Siliguri-based Teabox is launching an algorithmic prediction engine to help novice tea drinkers figure out whether to go for the Darjeeling black first flush from Jungpana plantations or something else based on their responses to a few basic questions. "It's very much like wine (where) (where) when you start you probably know only red and white. There are so many varieties of tea (making it tough for one to choose). We came up with the prediction engine to solve this problem," Kaushal Dugar, founder and CEO of Teabox, told ET. The venture backed startup's new service works like how Facebook would personalise your news feed based on what its algorithms think you like most. Each new user on Teabox is asked five basic questions such as what kind of chocolates and smells they like, based on which the recommendation engine assigns a unique signature to the user. Then it recommends a tea after taking into account nearly 75 different attributes including aroma, astringency and strength to match the user's liking.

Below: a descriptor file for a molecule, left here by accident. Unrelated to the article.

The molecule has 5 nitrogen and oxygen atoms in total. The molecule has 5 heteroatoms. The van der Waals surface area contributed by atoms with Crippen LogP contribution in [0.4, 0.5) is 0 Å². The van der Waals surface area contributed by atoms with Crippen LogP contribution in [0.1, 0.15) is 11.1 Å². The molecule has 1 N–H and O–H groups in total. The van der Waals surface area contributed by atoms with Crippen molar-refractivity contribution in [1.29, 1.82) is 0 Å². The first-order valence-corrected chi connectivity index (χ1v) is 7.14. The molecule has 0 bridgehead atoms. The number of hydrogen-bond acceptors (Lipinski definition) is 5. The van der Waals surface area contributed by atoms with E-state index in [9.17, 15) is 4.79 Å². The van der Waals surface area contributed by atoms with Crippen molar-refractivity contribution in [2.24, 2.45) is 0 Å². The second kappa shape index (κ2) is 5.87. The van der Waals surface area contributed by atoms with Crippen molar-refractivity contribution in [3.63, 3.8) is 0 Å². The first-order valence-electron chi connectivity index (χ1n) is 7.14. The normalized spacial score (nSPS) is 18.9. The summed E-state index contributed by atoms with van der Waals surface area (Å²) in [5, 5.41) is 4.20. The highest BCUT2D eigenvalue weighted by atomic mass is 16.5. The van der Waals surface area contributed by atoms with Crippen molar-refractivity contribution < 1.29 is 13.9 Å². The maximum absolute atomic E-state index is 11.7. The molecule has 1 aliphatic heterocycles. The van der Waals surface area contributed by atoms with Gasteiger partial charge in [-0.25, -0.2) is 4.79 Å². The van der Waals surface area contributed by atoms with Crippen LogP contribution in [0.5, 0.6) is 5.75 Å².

After the user consumes the tea, the company requests for feedback based on which the recommendations are fine-tuned. Using previous behaviour and different data points captured from a user to predict what he or she is more likely to buy is not new in ecommerce. For the tea industry, where sprawling estates still run on ledgers designed in the British colonial era, this is right out of the future. "Tastes are unique and with each prediction our engine gets better," said Dugar. "With the first order, we are 75% sure of which teas you are going to like. The next order has85% accuracy. As you taste, read and go through sessions, you become a connoisseur," he said. Teabox, founded in 2012, uses technology to improve the tea industry's supply chain. "The quality of tea deteriorates due to lack of storage and transport infrastructure. We take care of that by being at the source, shipping tea within 48 hours of production and reducing the time for consumption to 5-7 days," said Dugar, who hails from a family of traders who supply equipment to tea estates. One of the company's early backers, Oak Hill Capital founder Robert Bass, was originally a customer who was impressed by the freshness of the tea sold by Teabox. .

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